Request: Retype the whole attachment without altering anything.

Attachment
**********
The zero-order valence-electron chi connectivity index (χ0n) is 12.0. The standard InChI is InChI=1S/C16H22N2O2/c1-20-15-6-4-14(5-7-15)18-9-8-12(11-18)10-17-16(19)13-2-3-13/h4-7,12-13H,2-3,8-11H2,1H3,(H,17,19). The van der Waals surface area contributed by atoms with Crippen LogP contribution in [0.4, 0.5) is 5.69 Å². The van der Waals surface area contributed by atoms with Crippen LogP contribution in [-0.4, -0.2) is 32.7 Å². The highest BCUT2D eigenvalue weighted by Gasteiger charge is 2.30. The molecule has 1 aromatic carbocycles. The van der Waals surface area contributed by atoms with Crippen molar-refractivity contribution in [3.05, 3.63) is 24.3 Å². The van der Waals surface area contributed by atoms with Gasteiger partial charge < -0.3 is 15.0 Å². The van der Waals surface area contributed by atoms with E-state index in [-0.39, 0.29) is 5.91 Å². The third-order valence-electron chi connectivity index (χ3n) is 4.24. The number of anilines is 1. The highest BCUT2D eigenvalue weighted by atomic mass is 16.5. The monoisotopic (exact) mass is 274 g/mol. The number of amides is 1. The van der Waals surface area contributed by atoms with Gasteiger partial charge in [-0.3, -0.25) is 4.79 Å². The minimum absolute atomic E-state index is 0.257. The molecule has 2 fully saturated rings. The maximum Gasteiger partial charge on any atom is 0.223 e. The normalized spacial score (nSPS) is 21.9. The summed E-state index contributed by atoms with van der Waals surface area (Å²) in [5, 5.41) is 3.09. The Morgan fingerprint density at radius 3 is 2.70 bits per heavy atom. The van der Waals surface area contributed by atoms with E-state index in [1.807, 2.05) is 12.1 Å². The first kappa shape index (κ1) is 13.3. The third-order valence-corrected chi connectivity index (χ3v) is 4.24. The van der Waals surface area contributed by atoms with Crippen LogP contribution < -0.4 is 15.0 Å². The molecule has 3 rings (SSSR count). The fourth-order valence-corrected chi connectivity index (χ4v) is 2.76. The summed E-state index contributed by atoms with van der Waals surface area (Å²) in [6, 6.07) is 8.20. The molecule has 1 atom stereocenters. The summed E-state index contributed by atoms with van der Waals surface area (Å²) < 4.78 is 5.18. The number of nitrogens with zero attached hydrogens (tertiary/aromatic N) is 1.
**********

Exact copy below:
The zero-order valence-electron chi connectivity index (χ0n) is 12.0. The standard InChI is InChI=1S/C16H22N2O2/c1-20-15-6-4-14(5-7-15)18-9-8-12(11-18)10-17-16(19)13-2-3-13/h4-7,12-13H,2-3,8-11H2,1H3,(H,17,19). The van der Waals surface area contributed by atoms with Crippen LogP contribution in [0.4, 0.5) is 5.69 Å². The van der Waals surface area contributed by atoms with Crippen LogP contribution in [-0.4, -0.2) is 32.7 Å². The highest BCUT2D eigenvalue weighted by Gasteiger charge is 2.30. The molecule has 1 aromatic carbocycles. The van der Waals surface area contributed by atoms with Crippen molar-refractivity contribution in [3.05, 3.63) is 24.3 Å². The van der Waals surface area contributed by atoms with Gasteiger partial charge < -0.3 is 15.0 Å². The van der Waals surface area contributed by atoms with E-state index in [-0.39, 0.29) is 5.91 Å². The third-order valence-electron chi connectivity index (χ3n) is 4.24. The number of anilines is 1. The highest BCUT2D eigenvalue weighted by atomic mass is 16.5. The monoisotopic (exact) mass is 274 g/mol. The number of amides is 1. The van der Waals surface area contributed by atoms with Gasteiger partial charge in [-0.3, -0.25) is 4.79 Å². The minimum absolute atomic E-state index is 0.257. The molecule has 2 fully saturated rings. The maximum Gasteiger partial charge on any atom is 0.223 e. The normalized spacial score (nSPS) is 21.9. The summed E-state index contributed by atoms with van der Waals surface area (Å²) in [5, 5.41) is 3.09. The Morgan fingerprint density at radius 3 is 2.70 bits per heavy atom. The van der Waals surface area contributed by atoms with E-state index in [1.807, 2.05) is 12.1 Å². The first kappa shape index (κ1) is 13.3. The third-order valence-corrected chi connectivity index (χ3v) is 4.24. The van der Waals surface area contributed by atoms with Crippen LogP contribution < -0.4 is 15.0 Å². The molecule has 3 rings (SSSR count). The fourth-order valence-corrected chi connectivity index (χ4v) is 2.76. The summed E-state index contributed by atoms with van der Waals surface area (Å²) in [6, 6.07) is 8.20. The molecule has 1 atom stereocenters. The summed E-state index contributed by atoms with van der Waals surface area (Å²) < 4.78 is 5.18. The number of nitrogens with zero attached hydrogens (tertiary/aromatic N) is 1.